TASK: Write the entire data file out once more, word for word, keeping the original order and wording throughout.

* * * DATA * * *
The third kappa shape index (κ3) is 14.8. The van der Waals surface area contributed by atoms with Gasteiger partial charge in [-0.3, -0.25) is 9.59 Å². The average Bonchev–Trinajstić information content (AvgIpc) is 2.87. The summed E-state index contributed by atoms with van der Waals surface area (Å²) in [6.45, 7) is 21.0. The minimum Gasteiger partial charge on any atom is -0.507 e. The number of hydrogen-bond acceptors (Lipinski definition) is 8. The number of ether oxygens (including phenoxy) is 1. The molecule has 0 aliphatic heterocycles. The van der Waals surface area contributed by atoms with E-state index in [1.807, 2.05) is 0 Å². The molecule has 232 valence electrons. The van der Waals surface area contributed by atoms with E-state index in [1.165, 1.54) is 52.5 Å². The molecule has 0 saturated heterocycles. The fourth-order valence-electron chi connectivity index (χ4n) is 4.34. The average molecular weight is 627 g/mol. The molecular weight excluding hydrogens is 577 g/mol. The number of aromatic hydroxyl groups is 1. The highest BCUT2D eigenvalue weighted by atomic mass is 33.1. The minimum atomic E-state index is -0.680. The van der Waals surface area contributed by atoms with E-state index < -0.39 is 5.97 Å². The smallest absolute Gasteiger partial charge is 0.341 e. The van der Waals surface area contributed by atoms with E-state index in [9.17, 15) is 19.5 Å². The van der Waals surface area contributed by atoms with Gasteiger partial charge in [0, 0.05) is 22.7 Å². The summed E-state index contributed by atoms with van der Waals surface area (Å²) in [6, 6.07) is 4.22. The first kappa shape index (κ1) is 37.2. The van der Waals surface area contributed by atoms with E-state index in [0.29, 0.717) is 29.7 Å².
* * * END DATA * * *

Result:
The third kappa shape index (κ3) is 14.8. The van der Waals surface area contributed by atoms with Gasteiger partial charge in [-0.3, -0.25) is 9.59 Å². The average Bonchev–Trinajstić information content (AvgIpc) is 2.87. The summed E-state index contributed by atoms with van der Waals surface area (Å²) in [6.45, 7) is 21.0. The minimum Gasteiger partial charge on any atom is -0.507 e. The number of hydrogen-bond acceptors (Lipinski definition) is 8. The number of ether oxygens (including phenoxy) is 1. The molecule has 0 aliphatic heterocycles. The van der Waals surface area contributed by atoms with E-state index in [1.807, 2.05) is 0 Å². The molecule has 232 valence electrons. The van der Waals surface area contributed by atoms with E-state index in [1.165, 1.54) is 52.5 Å². The molecule has 0 saturated heterocycles. The fourth-order valence-electron chi connectivity index (χ4n) is 4.34. The average molecular weight is 627 g/mol. The molecular weight excluding hydrogens is 577 g/mol. The number of aromatic hydroxyl groups is 1. The highest BCUT2D eigenvalue weighted by atomic mass is 33.1. The minimum atomic E-state index is -0.680. The van der Waals surface area contributed by atoms with E-state index < -0.39 is 5.97 Å². The smallest absolute Gasteiger partial charge is 0.341 e. The van der Waals surface area contributed by atoms with E-state index in [9.17, 15) is 19.5 Å². The van der Waals surface area contributed by atoms with Gasteiger partial charge in [0, 0.05) is 22.7 Å². The summed E-state index contributed by atoms with van der Waals surface area (Å²) in [6, 6.07) is 4.22. The first kappa shape index (κ1) is 37.2. The van der Waals surface area contributed by atoms with E-state index in [0.29, 0.717) is 29.7 Å².